Our readers were loud and clear when they called last August’s closure of the prison farms at Pittsburgh and Frontenac institutions both disgraceful and undemocratic. Subsequently, there was little surprise when the fiasco was crowned Kingston’s most significant headline of 2010. While the livestock have been gone for quite some time, recommendations from a recent report by the Standing Committee on Public Safety and National Security (SECU) are terribly bittersweet. According to the report on Mental Health and Drug and Alcohol Addiction in the Federal Correctional System, SECU recommends that Correctional Service Canada restore the prison farm program, as it is an excellent rehabilitation tool. Specifically, the recommendations and justification reads as follows:
That Correctional Service Canada increase the use of craft rooms and workshops and expand the range and number of creative, recreational, arts and music programs as well as other therapeutic programs.
The offenders who took part in the Committee’s study reported very positive experiences with some CSC programs. Some noteworthy programs brought to our attention included those based on animal therapy such as the Horses as Healers program at the Okimaw Ohci Healing Lodge, located in the Necaneet First Nation, in Maple Creek, Saskatchewan, and the farm prison program currently offered at six correctional facilities operated by CSC.
Research shows that attachment to an animal has an overall favourable impact on the person physically, psychologically and emotionally. Programs based on animal therapy can reduce depression and anxiety, develop self-esteem, and assist in the learning of compassion and various social skills including respect for others, discipline and a sense of responsibility. In the correctional setting, interaction with animals can also be a calming influence for inmates and staff, fostering an atmosphere that is more relaxed and conducive to rehabilitation. The results of an evaluation of the dog training program at the Nova institution for women showed that it: “builds the offenders’ self-esteem, produces positive changes in the institutional environment, and changes the community’s perception of women inmates at Nova Institution.”
A literature review conducted by CSC concludes that animal therapy programs not only help participants by improving their behaviour and learning about discipline, as well as their sense of cooperation and respect for others; they also help the staff of correctional institutions since the presence of animals makes the atmosphere more relaxed and encourages communication among inmates. Finally, society as a whole would benefit from these programs since the participating inmates would learn skills that would serve them well in the labour market and would reduce the rate of recidivism.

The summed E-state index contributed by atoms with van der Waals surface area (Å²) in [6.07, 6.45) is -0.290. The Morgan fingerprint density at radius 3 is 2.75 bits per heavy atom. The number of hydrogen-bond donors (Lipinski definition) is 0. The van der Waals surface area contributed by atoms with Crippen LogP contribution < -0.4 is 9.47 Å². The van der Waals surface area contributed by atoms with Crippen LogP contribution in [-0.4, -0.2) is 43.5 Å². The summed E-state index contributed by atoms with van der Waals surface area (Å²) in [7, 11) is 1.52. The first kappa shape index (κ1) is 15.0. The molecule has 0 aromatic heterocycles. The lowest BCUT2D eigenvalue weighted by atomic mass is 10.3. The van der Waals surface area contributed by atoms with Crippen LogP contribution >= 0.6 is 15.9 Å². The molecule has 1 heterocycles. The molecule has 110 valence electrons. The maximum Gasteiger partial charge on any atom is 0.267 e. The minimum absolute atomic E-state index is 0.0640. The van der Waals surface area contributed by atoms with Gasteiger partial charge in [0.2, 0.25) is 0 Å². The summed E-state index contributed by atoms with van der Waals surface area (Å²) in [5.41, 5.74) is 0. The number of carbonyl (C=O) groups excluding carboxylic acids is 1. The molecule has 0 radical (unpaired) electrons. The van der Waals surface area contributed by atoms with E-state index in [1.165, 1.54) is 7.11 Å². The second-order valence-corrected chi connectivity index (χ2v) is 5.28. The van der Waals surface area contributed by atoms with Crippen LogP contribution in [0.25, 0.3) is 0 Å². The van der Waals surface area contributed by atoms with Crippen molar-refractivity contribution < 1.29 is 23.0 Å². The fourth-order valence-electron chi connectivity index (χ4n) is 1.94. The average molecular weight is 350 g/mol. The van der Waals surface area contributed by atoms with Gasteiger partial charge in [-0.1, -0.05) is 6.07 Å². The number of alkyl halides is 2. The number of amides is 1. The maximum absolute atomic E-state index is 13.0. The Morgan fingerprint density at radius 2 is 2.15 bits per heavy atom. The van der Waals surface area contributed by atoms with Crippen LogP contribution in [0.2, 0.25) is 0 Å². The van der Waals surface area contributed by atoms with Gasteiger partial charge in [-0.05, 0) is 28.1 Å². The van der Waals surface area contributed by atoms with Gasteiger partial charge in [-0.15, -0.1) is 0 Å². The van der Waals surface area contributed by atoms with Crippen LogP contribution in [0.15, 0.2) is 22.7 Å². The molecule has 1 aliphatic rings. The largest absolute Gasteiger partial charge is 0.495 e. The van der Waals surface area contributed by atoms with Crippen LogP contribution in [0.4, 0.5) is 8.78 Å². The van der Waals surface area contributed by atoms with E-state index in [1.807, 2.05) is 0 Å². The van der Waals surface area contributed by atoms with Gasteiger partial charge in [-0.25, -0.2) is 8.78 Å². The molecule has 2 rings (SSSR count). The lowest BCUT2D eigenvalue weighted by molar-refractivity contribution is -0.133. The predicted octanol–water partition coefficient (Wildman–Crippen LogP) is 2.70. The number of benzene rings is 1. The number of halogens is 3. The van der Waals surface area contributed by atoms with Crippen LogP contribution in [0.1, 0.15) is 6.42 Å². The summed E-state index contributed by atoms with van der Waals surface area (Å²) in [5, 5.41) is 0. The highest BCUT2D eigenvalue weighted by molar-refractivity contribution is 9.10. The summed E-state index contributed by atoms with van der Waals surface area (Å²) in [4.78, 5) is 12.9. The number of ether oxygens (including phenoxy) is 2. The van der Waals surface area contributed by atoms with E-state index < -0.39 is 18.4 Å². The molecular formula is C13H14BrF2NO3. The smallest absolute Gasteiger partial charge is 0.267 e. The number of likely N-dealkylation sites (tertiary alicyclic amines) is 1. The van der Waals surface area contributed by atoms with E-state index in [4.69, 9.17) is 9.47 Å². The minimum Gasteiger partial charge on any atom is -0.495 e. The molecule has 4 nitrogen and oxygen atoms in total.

Animal therapy programs have proven effective and all participating inmates believe that these programs have undeniable benefits at the human level. For this reason, the Committee has difficulty understanding why CSC decided to terminate the farm prison program at penitentiaries by March 31, 2011. Like many of our witnesses, the Committee is convinced that CSC is on the wrong path in this regard and maintains that CSC should actually increase the number of programs based on animal therapy.
In view of these considerations, the Committee recommends:
That Correctional Service Canada restore its prison farm program, which is an excellent rehabilitation tool, also serving as animal therapy.
On one hand the recommendations provide further justification for the rehabilitative qualities of the prison farm program. That said, they do little to silent shameless opponents who were more concerned with whether or not the farms were generating revenue, or whether former inmates went on to seek employment in the agricultural sector. At this late stage in the game, I feel as though SECUs report pours salt in the fresh wounds of Kingstonians and Canadians who passionately fought to keep inmates gainfully employed while serving out their sentences. As much as I’d like to be wrong on this, I sincerely doubt that the report will cause the return of livestock or the restoration of our local prison farms. Much to the chagrin of developers.
What do you think? Is it too little too late for round two of the save our prison farms campaign, or are you still hopeful that the cows will come home. Could SECUs supportive recommendations be a catalyst to help launch an independent review of the prison farm program? How will the government’s tough on crime agenda, specifically in relation to the prison farm closures, play out in the next battle for the local federal seat? I for one would love to hear Kingston’s Conservative representative try to justify the termination of a rehabilitative program that worked.
Special thanks to mayme for today’s photo.